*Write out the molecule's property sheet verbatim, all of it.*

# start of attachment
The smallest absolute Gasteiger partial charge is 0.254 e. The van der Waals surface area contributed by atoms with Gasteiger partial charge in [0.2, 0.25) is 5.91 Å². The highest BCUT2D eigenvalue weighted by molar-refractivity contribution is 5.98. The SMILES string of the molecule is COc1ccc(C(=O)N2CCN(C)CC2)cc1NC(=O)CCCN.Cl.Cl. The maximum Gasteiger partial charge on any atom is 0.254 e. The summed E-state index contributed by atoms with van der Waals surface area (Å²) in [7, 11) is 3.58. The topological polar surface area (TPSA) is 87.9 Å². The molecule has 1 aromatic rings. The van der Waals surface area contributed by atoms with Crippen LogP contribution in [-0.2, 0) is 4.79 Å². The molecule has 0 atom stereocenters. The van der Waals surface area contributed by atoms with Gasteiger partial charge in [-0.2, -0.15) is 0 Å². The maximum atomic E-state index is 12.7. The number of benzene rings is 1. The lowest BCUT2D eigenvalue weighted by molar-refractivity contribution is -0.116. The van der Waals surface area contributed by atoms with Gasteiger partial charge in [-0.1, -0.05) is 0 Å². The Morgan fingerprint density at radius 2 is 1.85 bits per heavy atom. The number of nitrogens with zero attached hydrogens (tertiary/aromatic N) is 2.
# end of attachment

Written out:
The smallest absolute Gasteiger partial charge is 0.254 e. The van der Waals surface area contributed by atoms with Gasteiger partial charge in [0.2, 0.25) is 5.91 Å². The highest BCUT2D eigenvalue weighted by molar-refractivity contribution is 5.98. The SMILES string of the molecule is COc1ccc(C(=O)N2CCN(C)CC2)cc1NC(=O)CCCN.Cl.Cl. The maximum Gasteiger partial charge on any atom is 0.254 e. The summed E-state index contributed by atoms with van der Waals surface area (Å²) in [7, 11) is 3.58. The topological polar surface area (TPSA) is 87.9 Å². The molecule has 1 aromatic rings. The van der Waals surface area contributed by atoms with Crippen LogP contribution in [-0.2, 0) is 4.79 Å². The molecule has 0 atom stereocenters. The van der Waals surface area contributed by atoms with Gasteiger partial charge in [-0.2, -0.15) is 0 Å². The maximum atomic E-state index is 12.7. The number of benzene rings is 1. The lowest BCUT2D eigenvalue weighted by molar-refractivity contribution is -0.116. The van der Waals surface area contributed by atoms with Gasteiger partial charge in [-0.1, -0.05) is 0 Å². The Morgan fingerprint density at radius 2 is 1.85 bits per heavy atom. The number of nitrogens with zero attached hydrogens (tertiary/aromatic N) is 2.